The phone call in March from President Trump’s adviser carried an urgent message.
For days Trump had touted the off-label use of the anti-malarial drug hydroxychloroquine as a potential cure for covid-19, despite a lack of scientific evidence it worked and amid mounting concerns about the dangers to patients with underlying medical conditions.
Trump trade adviser Peter Navarro wanted to make sure the administration’s top vaccine expert would be on board with a White House plan to distribute the unproven drug to hard-hit cities.
“The first thing out of his mouth was, ‘I want to know what team you are on,’ ” recalled Rick Bright, who at the time was responsible for stockpiling drugs for medical emergencies as director of the federal Biomedical Advanced Research and Development Authority.
The immunologist, who later filed a whistleblower complaint against the administration, said in an interview with The Washington Post that he told Navarro he was on the side of medical evidence. Navarro, Bright said, replied, “I won’t hold it against you, but we need to move this forward.” Navarro declined to comment on Bright’s account.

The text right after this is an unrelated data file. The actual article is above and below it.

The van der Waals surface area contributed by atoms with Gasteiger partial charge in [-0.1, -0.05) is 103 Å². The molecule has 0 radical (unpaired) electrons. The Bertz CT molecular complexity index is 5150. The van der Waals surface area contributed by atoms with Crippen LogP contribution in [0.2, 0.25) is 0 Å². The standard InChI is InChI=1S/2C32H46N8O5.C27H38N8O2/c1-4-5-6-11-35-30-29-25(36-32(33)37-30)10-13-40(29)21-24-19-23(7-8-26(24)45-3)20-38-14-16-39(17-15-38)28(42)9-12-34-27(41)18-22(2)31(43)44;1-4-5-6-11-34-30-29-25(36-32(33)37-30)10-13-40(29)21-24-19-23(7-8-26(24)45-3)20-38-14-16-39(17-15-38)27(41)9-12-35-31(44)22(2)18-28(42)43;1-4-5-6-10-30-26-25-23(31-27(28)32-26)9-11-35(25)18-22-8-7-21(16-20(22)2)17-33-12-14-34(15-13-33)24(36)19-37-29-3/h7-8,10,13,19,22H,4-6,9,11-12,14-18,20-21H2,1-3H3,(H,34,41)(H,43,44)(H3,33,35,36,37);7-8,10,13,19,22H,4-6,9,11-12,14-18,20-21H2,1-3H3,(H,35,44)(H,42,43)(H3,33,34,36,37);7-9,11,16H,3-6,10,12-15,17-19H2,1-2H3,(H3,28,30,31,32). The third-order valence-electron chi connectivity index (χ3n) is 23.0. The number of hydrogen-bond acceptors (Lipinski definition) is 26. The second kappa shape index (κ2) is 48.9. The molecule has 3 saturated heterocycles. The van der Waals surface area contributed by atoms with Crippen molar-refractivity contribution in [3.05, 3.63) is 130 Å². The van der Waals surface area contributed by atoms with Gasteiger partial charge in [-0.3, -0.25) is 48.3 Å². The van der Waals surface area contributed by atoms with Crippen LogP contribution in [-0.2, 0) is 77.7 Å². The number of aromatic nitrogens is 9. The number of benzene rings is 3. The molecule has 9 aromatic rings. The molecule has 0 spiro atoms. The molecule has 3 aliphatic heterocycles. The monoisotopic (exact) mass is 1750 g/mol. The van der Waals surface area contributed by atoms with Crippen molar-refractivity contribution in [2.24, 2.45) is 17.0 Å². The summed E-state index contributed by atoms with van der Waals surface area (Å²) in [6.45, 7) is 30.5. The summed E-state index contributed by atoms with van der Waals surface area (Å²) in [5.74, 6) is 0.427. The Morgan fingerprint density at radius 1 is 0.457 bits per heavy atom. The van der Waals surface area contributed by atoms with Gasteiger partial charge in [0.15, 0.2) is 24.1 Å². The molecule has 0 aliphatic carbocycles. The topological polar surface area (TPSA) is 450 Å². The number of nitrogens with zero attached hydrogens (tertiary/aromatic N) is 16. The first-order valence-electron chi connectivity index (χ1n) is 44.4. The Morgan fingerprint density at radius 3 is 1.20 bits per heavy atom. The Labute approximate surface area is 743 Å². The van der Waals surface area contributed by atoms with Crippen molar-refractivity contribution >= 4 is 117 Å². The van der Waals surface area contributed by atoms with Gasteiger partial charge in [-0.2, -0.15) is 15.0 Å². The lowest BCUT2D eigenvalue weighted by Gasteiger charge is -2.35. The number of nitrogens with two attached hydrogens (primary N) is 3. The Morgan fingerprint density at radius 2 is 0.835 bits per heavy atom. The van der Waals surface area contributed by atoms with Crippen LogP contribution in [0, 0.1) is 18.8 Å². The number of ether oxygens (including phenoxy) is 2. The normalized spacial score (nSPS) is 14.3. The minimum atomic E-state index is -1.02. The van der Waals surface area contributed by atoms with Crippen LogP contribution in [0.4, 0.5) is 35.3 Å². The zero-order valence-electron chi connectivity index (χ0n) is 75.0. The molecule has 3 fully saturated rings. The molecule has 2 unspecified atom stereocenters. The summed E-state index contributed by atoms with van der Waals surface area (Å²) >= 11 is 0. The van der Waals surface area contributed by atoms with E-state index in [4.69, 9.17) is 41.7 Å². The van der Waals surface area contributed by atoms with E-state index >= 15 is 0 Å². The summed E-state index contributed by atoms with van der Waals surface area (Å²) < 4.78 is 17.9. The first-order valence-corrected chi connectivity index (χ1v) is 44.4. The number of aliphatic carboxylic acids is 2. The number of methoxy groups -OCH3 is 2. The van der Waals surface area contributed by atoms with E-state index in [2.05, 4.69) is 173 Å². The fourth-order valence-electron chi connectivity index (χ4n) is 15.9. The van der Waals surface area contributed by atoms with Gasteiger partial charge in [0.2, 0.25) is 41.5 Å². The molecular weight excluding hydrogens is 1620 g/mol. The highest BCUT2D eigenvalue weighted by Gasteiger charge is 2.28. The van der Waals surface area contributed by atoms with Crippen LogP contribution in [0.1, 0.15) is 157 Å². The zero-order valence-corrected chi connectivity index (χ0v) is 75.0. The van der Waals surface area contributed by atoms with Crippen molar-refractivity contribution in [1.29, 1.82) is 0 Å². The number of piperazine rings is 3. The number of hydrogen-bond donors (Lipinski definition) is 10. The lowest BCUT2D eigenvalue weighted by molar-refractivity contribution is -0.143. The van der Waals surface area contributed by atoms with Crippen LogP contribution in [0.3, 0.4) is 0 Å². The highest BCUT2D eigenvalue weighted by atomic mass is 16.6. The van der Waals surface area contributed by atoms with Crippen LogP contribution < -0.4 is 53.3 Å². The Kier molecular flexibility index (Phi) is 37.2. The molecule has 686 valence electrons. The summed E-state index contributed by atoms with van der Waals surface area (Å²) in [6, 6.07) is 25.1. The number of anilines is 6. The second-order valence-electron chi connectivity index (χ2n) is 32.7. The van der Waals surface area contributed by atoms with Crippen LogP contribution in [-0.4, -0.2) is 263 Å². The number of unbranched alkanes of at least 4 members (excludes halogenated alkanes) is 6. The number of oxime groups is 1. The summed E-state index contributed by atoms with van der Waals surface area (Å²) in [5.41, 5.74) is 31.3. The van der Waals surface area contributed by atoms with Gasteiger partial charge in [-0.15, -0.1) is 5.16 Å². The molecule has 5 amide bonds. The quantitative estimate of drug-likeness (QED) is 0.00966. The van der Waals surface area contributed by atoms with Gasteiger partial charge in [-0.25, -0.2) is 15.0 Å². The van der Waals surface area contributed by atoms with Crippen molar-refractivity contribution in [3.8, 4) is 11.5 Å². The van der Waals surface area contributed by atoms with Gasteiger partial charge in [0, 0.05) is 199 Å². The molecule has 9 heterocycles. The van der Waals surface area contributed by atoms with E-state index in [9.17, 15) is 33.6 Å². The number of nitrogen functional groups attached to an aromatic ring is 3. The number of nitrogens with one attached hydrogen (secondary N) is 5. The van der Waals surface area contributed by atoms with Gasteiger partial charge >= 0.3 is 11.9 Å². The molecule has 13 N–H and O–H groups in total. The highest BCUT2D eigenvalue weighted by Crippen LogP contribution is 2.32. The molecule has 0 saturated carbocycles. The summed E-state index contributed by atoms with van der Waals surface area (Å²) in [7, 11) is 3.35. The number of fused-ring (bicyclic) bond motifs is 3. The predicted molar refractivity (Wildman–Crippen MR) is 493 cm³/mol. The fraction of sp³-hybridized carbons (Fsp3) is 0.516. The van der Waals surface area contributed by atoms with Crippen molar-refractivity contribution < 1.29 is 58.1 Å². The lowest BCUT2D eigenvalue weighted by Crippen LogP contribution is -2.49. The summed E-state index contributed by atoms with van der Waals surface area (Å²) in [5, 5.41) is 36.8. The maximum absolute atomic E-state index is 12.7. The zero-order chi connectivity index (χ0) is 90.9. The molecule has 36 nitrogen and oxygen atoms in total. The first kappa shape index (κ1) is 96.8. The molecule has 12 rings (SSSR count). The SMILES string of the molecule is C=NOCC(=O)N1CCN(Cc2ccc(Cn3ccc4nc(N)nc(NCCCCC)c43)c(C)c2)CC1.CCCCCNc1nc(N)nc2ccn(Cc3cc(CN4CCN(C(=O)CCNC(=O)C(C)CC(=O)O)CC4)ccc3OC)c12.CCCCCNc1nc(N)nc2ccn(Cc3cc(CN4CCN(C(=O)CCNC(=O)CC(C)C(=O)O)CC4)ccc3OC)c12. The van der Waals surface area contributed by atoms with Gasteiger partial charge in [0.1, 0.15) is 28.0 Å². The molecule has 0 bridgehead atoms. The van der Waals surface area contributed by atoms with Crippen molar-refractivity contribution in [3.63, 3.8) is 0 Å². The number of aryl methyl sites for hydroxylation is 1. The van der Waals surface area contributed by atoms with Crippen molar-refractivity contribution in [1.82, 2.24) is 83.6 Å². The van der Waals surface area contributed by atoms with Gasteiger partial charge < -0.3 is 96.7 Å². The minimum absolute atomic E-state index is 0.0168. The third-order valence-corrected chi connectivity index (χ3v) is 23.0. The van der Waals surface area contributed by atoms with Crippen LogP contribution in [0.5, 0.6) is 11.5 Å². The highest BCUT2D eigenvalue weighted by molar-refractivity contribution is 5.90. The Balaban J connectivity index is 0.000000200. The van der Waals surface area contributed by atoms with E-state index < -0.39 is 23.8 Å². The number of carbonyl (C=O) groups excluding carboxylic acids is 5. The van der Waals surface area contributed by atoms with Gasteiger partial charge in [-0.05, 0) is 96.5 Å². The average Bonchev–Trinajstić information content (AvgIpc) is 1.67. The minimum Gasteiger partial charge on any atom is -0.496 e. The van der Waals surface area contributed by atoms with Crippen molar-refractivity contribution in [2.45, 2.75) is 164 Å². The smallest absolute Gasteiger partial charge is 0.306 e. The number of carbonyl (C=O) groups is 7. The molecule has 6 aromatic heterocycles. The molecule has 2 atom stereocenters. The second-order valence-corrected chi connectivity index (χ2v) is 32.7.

The White House decision to set aside the mandatory safety controls put in place by the Food and Drug Administration fueled one of the most disputed initiatives in the administration’s response to the pandemic: the distribution of millions of ineffective, potentially dangerous pills from a federally controlled cache of drugs called the Strategic National Stockpile. [Continue reading…]